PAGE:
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Showing posts from January, 2010

Part 6: Villarrica

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On Jan. 12th we left Valdivia and headed east.  Our first stop was at Panguipulli to see the neat church.  It was built by the Capuchins and was modeled on chapels around Berne, Switzerland.  There are similar churches throughout the Lakes District and they were built like this one.  This little town has a pretty plaza with many roses.  It’s actually known as the town of roses.  The countryside around Panguipulli is gorgeous – rolling green pastureland with cows, sheep and horses dotting the landscape. 




We got in to Villarrica to the Hosteria de la Colina early in the afternoon.  The Hosteria is great – Glen and Bev make you feel so welcome and are so helpful in everything.  We got unpacked and explored the grounds at the Hosteria.  They have a greenhouse behind the inn and it is beautiful.  There are so many neat plants and flowers throughout the grounds here.  The kids were starving early on so they ordered – Kirsi ate a whole barbecued chicken leg and Aidan devoured a huge piece of…

Part 5: Puerto Varas to Valdivia

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On Jan. 9th, we left our cabins by the penguins and headed inland.  Unfortunately, it was rainy when we left so it was too ugly to be outside when crossing over to the mainland on the ferry.  We first went to Puerto Varas, along Lago Llanquehue, to give Del and Ilene a taste of the little towns in this area.  Puerto Varas has a population of about 22 000 people and is becoming more and more of a base for adventure tourism in the south of Chile, just after Pucon.  During our stop, we saw people participating in an open-water sports competition.  They were swimming in a relay, kayaking and there was lots pumping music coming through the speakers.  :)  We stopped by the summer handicraft market to see what was on offer.  We ended up buying a few prints from a local artist to get framed to remind us of our favourite parts of Chile and a mask of a Selk’nam or Onas aboriginal (from the very south of Chile).  We also went to see one of the well-preserved houses of the German immigrants that …

Part 4: Chiloe

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I found the cabins at Pinguinland online, just by chance, but we were really excited about them.  They’re located on a hilltop overlooking a small bay off the Pacific Ocean at Punihuil.  They were more rustic than I had thought, at least from what I had seen from the website, but the location was so worth it.  It was a beautiful setting and so peaceful; other than the cabins around us, we were alone.  It was fantastic.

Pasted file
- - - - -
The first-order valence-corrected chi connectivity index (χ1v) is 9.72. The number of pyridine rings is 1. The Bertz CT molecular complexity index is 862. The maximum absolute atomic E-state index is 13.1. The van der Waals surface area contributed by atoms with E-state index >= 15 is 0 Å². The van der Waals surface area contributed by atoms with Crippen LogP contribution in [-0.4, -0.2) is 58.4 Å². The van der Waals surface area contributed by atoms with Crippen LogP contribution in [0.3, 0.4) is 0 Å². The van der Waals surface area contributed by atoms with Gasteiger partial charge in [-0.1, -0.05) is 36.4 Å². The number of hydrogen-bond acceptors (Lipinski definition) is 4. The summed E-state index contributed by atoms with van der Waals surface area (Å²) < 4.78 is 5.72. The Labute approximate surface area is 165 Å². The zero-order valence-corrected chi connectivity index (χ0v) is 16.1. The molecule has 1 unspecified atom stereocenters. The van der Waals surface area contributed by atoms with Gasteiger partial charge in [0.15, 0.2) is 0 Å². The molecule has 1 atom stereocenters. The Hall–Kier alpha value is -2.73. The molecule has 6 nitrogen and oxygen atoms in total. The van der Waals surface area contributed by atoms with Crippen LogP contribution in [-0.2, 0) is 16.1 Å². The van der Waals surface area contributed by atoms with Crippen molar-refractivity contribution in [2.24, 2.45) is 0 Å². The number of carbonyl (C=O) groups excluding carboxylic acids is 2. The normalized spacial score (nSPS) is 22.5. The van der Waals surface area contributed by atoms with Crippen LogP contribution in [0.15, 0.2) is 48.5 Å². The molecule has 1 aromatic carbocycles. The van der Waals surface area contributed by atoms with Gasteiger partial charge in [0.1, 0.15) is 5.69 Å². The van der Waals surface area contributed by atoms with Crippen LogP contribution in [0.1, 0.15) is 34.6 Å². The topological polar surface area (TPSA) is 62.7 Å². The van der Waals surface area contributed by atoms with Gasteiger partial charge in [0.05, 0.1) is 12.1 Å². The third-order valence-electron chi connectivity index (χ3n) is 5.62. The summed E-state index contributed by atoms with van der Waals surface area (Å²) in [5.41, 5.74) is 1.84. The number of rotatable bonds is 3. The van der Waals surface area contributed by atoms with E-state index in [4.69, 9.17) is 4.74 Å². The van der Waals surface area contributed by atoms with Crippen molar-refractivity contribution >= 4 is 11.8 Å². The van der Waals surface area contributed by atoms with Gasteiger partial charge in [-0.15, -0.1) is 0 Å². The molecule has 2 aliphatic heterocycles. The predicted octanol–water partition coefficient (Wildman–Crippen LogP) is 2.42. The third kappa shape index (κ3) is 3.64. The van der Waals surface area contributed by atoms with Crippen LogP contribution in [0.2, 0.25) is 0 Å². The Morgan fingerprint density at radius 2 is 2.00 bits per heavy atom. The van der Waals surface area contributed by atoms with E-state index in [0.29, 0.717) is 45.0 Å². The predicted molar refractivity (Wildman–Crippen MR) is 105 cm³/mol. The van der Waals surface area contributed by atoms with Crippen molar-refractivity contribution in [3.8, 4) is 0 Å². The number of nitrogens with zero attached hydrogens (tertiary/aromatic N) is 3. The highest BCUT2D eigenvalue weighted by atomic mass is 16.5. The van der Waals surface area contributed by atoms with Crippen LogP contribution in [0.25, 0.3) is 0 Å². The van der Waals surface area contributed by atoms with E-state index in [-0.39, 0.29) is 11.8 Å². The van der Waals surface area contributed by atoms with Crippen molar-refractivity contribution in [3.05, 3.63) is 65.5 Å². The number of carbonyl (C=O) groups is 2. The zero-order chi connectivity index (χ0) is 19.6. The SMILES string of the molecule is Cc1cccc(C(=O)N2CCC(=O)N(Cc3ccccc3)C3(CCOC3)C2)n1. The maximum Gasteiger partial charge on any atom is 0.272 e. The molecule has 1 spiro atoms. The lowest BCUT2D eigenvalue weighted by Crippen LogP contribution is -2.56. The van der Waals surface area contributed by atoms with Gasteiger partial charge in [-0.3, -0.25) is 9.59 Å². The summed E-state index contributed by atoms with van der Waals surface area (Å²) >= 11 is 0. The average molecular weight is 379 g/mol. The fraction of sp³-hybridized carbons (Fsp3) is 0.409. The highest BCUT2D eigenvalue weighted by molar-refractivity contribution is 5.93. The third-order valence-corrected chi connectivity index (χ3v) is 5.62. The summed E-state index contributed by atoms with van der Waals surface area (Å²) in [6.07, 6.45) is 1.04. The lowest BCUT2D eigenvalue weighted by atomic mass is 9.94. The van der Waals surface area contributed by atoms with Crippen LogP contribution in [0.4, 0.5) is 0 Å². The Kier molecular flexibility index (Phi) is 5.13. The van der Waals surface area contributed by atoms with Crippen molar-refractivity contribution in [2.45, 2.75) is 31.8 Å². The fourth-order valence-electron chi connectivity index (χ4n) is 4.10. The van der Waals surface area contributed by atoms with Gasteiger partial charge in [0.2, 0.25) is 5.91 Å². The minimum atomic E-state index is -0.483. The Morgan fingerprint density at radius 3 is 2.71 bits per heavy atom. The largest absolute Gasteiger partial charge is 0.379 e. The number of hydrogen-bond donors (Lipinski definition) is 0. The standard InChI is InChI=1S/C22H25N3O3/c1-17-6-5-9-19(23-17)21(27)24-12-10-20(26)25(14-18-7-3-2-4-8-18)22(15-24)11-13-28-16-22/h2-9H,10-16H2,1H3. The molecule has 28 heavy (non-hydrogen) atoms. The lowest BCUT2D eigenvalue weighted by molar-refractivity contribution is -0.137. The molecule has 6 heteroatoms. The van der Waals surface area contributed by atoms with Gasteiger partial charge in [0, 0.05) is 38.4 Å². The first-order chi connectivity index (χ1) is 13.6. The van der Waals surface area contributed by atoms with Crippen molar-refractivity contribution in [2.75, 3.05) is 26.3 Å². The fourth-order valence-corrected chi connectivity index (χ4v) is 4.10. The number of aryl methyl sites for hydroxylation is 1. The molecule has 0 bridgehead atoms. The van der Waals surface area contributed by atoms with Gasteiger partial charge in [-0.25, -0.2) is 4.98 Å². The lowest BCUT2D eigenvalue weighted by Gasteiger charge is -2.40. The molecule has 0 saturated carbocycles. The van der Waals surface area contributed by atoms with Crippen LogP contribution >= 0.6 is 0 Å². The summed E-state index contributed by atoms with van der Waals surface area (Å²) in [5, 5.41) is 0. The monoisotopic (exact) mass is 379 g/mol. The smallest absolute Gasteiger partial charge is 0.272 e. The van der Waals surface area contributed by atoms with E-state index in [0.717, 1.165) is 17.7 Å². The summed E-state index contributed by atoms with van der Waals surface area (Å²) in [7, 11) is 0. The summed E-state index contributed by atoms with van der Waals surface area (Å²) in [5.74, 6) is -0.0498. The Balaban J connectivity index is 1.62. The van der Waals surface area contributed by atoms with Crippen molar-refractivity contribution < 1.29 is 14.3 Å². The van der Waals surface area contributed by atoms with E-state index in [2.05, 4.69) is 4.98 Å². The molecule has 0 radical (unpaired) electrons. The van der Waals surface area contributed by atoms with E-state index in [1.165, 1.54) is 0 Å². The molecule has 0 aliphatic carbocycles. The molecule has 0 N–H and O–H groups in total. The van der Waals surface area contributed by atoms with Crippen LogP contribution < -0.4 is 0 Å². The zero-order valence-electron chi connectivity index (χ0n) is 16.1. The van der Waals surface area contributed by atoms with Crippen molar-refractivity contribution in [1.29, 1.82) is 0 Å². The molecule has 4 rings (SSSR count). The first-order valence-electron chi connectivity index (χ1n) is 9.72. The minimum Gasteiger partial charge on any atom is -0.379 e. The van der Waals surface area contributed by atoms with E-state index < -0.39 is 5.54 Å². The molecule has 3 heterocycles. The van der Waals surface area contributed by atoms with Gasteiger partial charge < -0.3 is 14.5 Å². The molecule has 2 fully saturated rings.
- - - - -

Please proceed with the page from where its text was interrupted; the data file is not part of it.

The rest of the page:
Just before breakfast, we went for a little walk around the cabins and we saw the strangest little animal.  It looked like a tiny deer and it had hooves and little horns.  It was busy eating the grass and came really close to us.  Nana had her camera with her and got some great shots of the creature.  Later on, we discovered that it was a pudu.  We were so excited to have seen a pudu because it’s very rare anymore.

Our first morning there, we decided to do a penguin tour.  We went down the hill and to the bay that we saw from the cabins.  In this bay, Magellanic and Hu…

Part 3: San Martin de los Andes to Chiloe

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Tuesday morning, at 8:00 am we were on the road to San Martin de los Andes.  We decided to drive the more indirect but better roads way, so we headed to Neuquen, then to Zapala, through Junin de los Andes and finally to San Martin.  It was a long day in the van with very few stops.  We got out for gas or to pee a few times but we really tried to make the best time we could.  About half way to Neuquen, the wind really picked up and it was blowing non-stop until past Zapala, at least eight hours of it.  It was really hard driving, especially in the van because it sits so high up and it catches the gusts.  Poor Der!  He had to drive much slower than normal because of this.  As we entered the region of Neuquen, we entered a part of the Patagonia and they made us throw away all fruit, vegetables, meat and honey because the region is free of a certain fruit fly and another thing that I have no idea what it is.  That was a bummer because we’d just picked up some fresh fruit for the trip.  We…

Part 2: Malargue and San Rafael

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The next day, we headed out quite early to Malargue.  It took us a while to get out of Mendoza; we got turned around and ended up taking the wrong road.  We finally got going and headed south.  We saw some impressive mountain peaks, some of them still were snow-covered.  We drove past Las Lenas, the famous ski resort where all the Argentinean socialites go to see and be seen in the winter. 

As we got closer to Malargue, we noticed the countryside was dotted with white plastic containers.  There is an astrophysics experiment going on where they are trying to measure the high-energy cosmic rays that come to the earth from space.  This is called the Pierre Auger experiment.  These plastic containers are actually water tanks and they are acting as particle detectors for the experiment.  At the end of the project, there will be 1600 of these scattered around Malargue, 1.5 km apart.  We didn’t get to the observatory but saw it in our comings and goings.

We got in to our cabins around 2:00…